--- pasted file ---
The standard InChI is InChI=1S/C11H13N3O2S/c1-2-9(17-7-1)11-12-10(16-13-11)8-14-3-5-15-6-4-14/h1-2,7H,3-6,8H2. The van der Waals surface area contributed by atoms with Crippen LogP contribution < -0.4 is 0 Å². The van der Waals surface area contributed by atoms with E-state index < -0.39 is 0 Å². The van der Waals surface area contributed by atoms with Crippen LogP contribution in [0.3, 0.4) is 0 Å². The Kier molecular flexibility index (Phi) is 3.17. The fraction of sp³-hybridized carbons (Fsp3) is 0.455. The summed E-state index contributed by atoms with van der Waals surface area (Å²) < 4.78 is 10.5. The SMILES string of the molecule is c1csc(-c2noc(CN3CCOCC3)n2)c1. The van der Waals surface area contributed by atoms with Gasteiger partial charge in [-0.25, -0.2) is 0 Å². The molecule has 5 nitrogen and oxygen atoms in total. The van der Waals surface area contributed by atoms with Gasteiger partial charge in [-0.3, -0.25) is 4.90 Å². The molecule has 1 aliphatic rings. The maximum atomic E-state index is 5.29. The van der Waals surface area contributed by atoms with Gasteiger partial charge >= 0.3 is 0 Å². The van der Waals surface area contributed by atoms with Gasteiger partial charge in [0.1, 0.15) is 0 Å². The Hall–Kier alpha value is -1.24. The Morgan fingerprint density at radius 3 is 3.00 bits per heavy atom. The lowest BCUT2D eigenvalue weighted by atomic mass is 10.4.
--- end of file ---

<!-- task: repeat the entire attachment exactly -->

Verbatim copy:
The standard InChI is InChI=1S/C11H13N3O2S/c1-2-9(17-7-1)11-12-10(16-13-11)8-14-3-5-15-6-4-14/h1-2,7H,3-6,8H2. The van der Waals surface area contributed by atoms with Crippen LogP contribution < -0.4 is 0 Å². The van der Waals surface area contributed by atoms with E-state index < -0.39 is 0 Å². The van der Waals surface area contributed by atoms with Crippen LogP contribution in [0.3, 0.4) is 0 Å². The Kier molecular flexibility index (Phi) is 3.17. The fraction of sp³-hybridized carbons (Fsp3) is 0.455. The summed E-state index contributed by atoms with van der Waals surface area (Å²) < 4.78 is 10.5. The SMILES string of the molecule is c1csc(-c2noc(CN3CCOCC3)n2)c1. The van der Waals surface area contributed by atoms with Gasteiger partial charge in [-0.25, -0.2) is 0 Å². The molecule has 5 nitrogen and oxygen atoms in total. The van der Waals surface area contributed by atoms with Gasteiger partial charge in [-0.3, -0.25) is 4.90 Å². The molecule has 1 aliphatic rings. The maximum atomic E-state index is 5.29. The van der Waals surface area contributed by atoms with Gasteiger partial charge >= 0.3 is 0 Å². The van der Waals surface area contributed by atoms with Gasteiger partial charge in [0.1, 0.15) is 0 Å². The Hall–Kier alpha value is -1.24. The Morgan fingerprint density at radius 3 is 3.00 bits per heavy atom. The lowest BCUT2D eigenvalue weighted by atomic mass is 10.4.